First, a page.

The Kentucky General Assembly convened at the beginning of the month. Bills entered for legislative consideration could have great effects on Kentucky if enacted. That includes several proposed bills pertaining to the state's legal system.
If one new bill is approved by both the Kentucky House and Senate, the rules governing concealed deadly weapons could change. Two House Republicans, Joseph Fisher of Campbell county and Mike Harmon of Boyle and Washington counties, proposed a bill that could lead to lifetime permission to carry a concealed deadly weapon. If the bill passes, persons can pay an extra fee for a lifetime license to carry such weapons--- a license that expires upon death of its holder or if it is otherwise revoked.
There is also a bill filed in the Senate pertaining to concealed deadly weapons. Northern Kentucky Republican Jack Westwood proposed a bill that would allow anyone to carry a concealed deadly weapon in their vehicle or boat as long as it's stored in a box or compartment normally installed on the vehicle by the manufacturer.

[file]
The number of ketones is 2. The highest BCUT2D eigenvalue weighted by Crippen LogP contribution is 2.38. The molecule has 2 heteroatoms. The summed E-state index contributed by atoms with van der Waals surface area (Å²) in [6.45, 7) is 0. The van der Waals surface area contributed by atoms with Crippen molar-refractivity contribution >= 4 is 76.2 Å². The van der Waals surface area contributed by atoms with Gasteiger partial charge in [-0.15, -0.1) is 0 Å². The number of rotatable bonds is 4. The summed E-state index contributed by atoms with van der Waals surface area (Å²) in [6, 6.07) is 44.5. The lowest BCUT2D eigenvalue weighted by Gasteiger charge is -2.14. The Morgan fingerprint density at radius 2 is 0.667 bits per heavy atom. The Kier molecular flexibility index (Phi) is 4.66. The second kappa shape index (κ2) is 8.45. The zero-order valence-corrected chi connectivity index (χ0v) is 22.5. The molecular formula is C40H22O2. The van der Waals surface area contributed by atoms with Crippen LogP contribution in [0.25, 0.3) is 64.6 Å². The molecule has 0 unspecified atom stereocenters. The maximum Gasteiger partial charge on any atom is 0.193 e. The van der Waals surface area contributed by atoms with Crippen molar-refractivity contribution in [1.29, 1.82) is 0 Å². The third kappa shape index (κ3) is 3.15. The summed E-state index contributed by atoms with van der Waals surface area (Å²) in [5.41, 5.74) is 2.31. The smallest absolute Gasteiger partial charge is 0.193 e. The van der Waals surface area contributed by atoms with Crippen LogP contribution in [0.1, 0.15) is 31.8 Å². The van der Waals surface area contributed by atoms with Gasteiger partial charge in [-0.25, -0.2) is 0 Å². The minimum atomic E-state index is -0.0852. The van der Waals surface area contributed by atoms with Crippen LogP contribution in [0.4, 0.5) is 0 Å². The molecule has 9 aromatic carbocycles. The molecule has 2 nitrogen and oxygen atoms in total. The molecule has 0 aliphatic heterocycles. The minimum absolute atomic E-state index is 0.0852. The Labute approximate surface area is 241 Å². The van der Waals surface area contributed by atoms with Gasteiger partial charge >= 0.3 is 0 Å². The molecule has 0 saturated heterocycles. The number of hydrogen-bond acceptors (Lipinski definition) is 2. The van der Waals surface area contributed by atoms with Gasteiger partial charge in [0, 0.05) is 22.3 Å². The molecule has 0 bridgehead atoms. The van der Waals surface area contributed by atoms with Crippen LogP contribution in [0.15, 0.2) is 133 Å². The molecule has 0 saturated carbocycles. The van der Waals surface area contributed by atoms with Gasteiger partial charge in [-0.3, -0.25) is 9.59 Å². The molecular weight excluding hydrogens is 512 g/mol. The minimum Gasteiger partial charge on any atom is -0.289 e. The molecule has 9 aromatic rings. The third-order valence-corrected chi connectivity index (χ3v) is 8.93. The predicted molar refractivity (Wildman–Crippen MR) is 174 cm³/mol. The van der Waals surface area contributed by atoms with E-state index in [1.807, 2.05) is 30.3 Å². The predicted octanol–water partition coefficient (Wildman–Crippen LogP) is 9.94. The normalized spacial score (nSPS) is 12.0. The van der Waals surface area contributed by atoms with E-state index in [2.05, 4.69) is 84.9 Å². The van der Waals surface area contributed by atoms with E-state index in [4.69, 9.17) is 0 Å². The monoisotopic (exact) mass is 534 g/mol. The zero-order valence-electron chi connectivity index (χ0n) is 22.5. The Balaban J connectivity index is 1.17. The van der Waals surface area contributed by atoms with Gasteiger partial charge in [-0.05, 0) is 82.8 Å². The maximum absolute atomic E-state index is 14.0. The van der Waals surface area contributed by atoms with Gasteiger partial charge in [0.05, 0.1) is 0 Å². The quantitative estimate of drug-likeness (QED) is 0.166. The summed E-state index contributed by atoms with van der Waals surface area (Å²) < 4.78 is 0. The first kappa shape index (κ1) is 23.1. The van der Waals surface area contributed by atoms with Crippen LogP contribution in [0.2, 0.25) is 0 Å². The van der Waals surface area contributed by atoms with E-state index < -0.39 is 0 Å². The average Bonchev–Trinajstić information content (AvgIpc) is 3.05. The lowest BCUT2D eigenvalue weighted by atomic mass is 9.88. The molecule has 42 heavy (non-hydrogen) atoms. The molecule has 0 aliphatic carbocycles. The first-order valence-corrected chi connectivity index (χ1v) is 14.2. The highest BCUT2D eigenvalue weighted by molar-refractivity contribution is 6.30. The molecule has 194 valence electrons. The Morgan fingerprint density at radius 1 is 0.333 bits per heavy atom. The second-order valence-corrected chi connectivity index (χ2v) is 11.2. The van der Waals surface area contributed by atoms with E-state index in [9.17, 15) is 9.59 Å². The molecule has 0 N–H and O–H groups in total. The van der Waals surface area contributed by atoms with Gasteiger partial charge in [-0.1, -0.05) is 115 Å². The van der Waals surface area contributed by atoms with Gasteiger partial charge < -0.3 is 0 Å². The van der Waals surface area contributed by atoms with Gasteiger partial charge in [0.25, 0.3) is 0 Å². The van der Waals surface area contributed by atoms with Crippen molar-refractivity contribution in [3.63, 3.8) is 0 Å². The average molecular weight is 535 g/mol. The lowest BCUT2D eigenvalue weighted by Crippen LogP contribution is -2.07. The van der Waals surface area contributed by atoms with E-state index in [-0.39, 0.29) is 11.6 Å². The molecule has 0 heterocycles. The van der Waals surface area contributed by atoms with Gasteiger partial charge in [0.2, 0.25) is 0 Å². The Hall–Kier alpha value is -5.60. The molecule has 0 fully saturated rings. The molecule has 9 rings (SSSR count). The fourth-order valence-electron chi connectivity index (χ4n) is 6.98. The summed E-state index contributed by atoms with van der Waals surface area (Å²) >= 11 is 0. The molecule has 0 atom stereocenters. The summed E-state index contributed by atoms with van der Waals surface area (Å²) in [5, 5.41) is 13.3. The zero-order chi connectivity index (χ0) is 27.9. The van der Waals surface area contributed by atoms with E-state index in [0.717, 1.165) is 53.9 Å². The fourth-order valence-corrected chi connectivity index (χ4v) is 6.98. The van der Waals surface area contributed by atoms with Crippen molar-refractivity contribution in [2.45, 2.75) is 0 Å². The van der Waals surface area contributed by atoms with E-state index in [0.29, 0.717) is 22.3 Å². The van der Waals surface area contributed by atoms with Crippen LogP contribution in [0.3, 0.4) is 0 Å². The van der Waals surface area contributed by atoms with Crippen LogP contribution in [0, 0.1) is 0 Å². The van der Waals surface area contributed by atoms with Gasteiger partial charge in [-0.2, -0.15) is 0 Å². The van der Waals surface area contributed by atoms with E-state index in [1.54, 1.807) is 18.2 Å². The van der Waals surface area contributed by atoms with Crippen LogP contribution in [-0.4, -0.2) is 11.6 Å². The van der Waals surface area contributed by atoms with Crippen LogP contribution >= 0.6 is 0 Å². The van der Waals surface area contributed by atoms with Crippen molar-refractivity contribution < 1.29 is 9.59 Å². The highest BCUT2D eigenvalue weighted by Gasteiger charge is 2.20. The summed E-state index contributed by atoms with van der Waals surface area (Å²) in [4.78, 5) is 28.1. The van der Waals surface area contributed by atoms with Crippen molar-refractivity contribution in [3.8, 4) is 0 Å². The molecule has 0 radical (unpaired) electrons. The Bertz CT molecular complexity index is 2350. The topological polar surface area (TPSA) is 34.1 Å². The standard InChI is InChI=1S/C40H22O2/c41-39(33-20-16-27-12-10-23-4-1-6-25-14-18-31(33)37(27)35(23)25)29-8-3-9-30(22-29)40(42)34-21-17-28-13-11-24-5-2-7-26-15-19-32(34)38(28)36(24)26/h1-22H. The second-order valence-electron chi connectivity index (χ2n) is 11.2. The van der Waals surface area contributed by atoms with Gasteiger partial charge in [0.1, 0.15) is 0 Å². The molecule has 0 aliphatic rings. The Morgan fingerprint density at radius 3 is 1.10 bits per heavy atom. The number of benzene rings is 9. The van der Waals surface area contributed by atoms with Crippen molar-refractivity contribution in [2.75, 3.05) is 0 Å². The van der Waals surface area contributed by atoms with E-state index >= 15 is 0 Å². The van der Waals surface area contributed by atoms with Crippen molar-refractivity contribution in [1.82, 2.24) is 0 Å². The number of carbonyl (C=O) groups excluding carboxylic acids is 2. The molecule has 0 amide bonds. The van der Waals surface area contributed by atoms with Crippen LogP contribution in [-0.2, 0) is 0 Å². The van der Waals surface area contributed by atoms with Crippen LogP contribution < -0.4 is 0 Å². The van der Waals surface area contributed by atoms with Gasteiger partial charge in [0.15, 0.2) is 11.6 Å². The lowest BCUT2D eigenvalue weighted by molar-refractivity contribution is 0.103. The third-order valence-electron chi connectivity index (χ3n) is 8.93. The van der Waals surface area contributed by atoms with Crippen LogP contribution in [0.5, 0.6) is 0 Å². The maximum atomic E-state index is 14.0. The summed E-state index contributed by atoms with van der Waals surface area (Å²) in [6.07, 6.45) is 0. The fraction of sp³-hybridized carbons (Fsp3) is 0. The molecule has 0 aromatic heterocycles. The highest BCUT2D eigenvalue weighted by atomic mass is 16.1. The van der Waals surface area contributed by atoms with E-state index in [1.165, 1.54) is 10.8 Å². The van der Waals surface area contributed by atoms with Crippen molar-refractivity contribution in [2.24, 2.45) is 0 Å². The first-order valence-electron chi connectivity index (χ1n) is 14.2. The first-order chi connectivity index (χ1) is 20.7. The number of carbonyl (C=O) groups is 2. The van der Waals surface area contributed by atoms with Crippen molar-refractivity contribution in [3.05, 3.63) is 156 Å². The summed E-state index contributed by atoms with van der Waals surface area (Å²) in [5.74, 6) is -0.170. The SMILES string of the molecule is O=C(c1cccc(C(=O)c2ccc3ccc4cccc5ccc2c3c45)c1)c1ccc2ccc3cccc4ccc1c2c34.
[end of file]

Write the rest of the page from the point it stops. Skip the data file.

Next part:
In addition to bills that could affect legal actions and behaviors in Kentucky, there are bills being considered by our state legislators that could affect what happens after a crime is committed. For instance, one Senate bill provides options for those who are victims of identity theft in the state. While the bill doesn't detail what happens to identity theft offenders, it does provide that victims can obtain a judgment from the circuit court authenticating their victimization. The bill, proposed by Democrat David Boswell, would allow those targeted by identity theft to seek such a judgment regardless of whether or not they know who has abused their identity.
Jefferson county Democrat Tom Burch proposed a House bill that could affect the sentencing of crimes. Crimes that are currently considered "capital offenses" would no longer be designated as such if Burch's bill becomes law. That is because this bill proposes the abolition of the death penalty. If the bill passes, a court with jurisdiction over someone sentenced to death will then sentence that person to life in prison without the possibility of probation or parole.
As state legislatures consider and vote on proposed bills, it will be interesting to see what changes are in store for Kentucky. Bills involving crime and punishment could become laws with effects our Kentucky's legal system. For information on these and other new bills at the Kentucky General Assembly, you can visit http://www.lrc.ky.gov.